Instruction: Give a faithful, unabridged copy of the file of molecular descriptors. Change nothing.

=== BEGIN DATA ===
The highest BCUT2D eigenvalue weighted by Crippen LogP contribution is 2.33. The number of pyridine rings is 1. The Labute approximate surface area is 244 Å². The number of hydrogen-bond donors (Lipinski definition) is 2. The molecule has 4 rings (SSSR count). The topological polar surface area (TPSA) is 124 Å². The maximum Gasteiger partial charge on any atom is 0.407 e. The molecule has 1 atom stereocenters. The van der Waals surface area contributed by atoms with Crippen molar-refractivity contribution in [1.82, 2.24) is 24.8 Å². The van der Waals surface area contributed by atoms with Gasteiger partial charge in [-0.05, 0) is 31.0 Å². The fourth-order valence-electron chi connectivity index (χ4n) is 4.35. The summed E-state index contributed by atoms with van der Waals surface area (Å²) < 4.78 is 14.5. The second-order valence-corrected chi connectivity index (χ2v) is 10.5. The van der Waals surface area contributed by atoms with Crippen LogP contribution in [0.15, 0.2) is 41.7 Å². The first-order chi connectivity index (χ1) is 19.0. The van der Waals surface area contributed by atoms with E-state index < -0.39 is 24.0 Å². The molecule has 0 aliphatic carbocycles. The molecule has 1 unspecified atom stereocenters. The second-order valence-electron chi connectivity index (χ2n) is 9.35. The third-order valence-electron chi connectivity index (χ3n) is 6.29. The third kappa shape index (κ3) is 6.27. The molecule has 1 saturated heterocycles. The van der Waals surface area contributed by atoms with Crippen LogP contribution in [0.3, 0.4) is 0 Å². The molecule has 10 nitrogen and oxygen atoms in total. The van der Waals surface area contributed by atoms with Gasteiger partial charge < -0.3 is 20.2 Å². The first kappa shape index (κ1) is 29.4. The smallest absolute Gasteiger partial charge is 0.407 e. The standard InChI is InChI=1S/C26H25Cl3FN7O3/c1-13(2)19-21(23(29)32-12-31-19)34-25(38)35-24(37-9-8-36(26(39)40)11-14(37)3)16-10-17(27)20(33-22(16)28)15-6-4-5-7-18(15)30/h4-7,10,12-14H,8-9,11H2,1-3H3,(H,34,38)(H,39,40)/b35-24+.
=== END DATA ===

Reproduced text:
The highest BCUT2D eigenvalue weighted by Crippen LogP contribution is 2.33. The number of pyridine rings is 1. The Labute approximate surface area is 244 Å². The number of hydrogen-bond donors (Lipinski definition) is 2. The molecule has 4 rings (SSSR count). The topological polar surface area (TPSA) is 124 Å². The maximum Gasteiger partial charge on any atom is 0.407 e. The molecule has 1 atom stereocenters. The van der Waals surface area contributed by atoms with Crippen molar-refractivity contribution in [1.82, 2.24) is 24.8 Å². The van der Waals surface area contributed by atoms with Gasteiger partial charge in [-0.05, 0) is 31.0 Å². The fourth-order valence-electron chi connectivity index (χ4n) is 4.35. The summed E-state index contributed by atoms with van der Waals surface area (Å²) < 4.78 is 14.5. The second-order valence-corrected chi connectivity index (χ2v) is 10.5. The van der Waals surface area contributed by atoms with Crippen LogP contribution in [0.15, 0.2) is 41.7 Å². The first-order chi connectivity index (χ1) is 19.0. The van der Waals surface area contributed by atoms with E-state index < -0.39 is 24.0 Å². The molecule has 0 aliphatic carbocycles. The molecule has 1 unspecified atom stereocenters. The second-order valence-electron chi connectivity index (χ2n) is 9.35. The third-order valence-electron chi connectivity index (χ3n) is 6.29. The third kappa shape index (κ3) is 6.27. The molecule has 1 saturated heterocycles. The van der Waals surface area contributed by atoms with Crippen LogP contribution in [0.3, 0.4) is 0 Å². The molecule has 10 nitrogen and oxygen atoms in total. The van der Waals surface area contributed by atoms with Gasteiger partial charge < -0.3 is 20.2 Å². The first kappa shape index (κ1) is 29.4. The smallest absolute Gasteiger partial charge is 0.407 e. The standard InChI is InChI=1S/C26H25Cl3FN7O3/c1-13(2)19-21(23(29)32-12-31-19)34-25(38)35-24(37-9-8-36(26(39)40)11-14(37)3)16-10-17(27)20(33-22(16)28)15-6-4-5-7-18(15)30/h4-7,10,12-14H,8-9,11H2,1-3H3,(H,34,38)(H,39,40)/b35-24+.